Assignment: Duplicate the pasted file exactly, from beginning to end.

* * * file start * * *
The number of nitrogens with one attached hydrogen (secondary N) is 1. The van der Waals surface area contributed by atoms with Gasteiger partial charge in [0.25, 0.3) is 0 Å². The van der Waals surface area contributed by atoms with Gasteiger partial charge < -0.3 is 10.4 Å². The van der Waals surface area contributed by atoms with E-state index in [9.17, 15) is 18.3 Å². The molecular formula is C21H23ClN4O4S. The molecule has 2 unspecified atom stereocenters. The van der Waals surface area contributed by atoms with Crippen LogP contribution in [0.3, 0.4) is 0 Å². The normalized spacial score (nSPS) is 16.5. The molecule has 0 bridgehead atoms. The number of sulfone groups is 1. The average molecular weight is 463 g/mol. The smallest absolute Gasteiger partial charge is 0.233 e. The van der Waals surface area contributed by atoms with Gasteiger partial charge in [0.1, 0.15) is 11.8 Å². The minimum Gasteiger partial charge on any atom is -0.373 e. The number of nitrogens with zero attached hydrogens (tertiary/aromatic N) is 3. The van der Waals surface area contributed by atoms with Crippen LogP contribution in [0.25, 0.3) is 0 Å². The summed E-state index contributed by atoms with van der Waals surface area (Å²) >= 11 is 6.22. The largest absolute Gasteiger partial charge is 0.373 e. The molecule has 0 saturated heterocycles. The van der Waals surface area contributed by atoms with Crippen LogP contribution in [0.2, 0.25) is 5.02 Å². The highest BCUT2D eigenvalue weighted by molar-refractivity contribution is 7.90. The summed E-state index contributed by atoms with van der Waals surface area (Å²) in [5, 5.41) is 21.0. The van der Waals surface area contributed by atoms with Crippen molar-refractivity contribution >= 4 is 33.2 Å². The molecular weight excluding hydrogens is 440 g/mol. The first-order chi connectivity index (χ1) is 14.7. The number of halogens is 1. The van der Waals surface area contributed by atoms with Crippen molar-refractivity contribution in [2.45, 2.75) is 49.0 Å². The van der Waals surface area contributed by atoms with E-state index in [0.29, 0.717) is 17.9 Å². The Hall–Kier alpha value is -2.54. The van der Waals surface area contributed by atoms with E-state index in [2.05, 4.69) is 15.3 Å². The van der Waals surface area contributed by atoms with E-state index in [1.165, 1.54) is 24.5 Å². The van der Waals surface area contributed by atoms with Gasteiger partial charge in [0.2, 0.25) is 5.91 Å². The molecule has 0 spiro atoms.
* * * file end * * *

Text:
The number of nitrogens with one attached hydrogen (secondary N) is 1. The van der Waals surface area contributed by atoms with Gasteiger partial charge in [0.25, 0.3) is 0 Å². The van der Waals surface area contributed by atoms with Gasteiger partial charge < -0.3 is 10.4 Å². The van der Waals surface area contributed by atoms with E-state index in [9.17, 15) is 18.3 Å². The molecular formula is C21H23ClN4O4S. The molecule has 2 unspecified atom stereocenters. The van der Waals surface area contributed by atoms with Crippen LogP contribution in [0.3, 0.4) is 0 Å². The normalized spacial score (nSPS) is 16.5. The molecule has 0 bridgehead atoms. The number of sulfone groups is 1. The average molecular weight is 463 g/mol. The smallest absolute Gasteiger partial charge is 0.233 e. The van der Waals surface area contributed by atoms with Gasteiger partial charge in [0.1, 0.15) is 11.8 Å². The minimum Gasteiger partial charge on any atom is -0.373 e. The number of nitrogens with zero attached hydrogens (tertiary/aromatic N) is 3. The van der Waals surface area contributed by atoms with Crippen LogP contribution in [0.25, 0.3) is 0 Å². The summed E-state index contributed by atoms with van der Waals surface area (Å²) >= 11 is 6.22. The largest absolute Gasteiger partial charge is 0.373 e. The molecule has 0 saturated heterocycles. The van der Waals surface area contributed by atoms with Crippen LogP contribution in [0.2, 0.25) is 5.02 Å². The highest BCUT2D eigenvalue weighted by molar-refractivity contribution is 7.90. The summed E-state index contributed by atoms with van der Waals surface area (Å²) in [5, 5.41) is 21.0. The van der Waals surface area contributed by atoms with Crippen molar-refractivity contribution >= 4 is 33.2 Å². The molecular weight excluding hydrogens is 440 g/mol. The first-order chi connectivity index (χ1) is 14.7. The number of halogens is 1. The van der Waals surface area contributed by atoms with Crippen molar-refractivity contribution in [2.45, 2.75) is 49.0 Å². The van der Waals surface area contributed by atoms with E-state index in [0.29, 0.717) is 17.9 Å². The Hall–Kier alpha value is -2.54. The van der Waals surface area contributed by atoms with E-state index in [2.05, 4.69) is 15.3 Å². The van der Waals surface area contributed by atoms with E-state index in [1.165, 1.54) is 24.5 Å². The van der Waals surface area contributed by atoms with Gasteiger partial charge in [0.2, 0.25) is 5.91 Å². The molecule has 0 spiro atoms.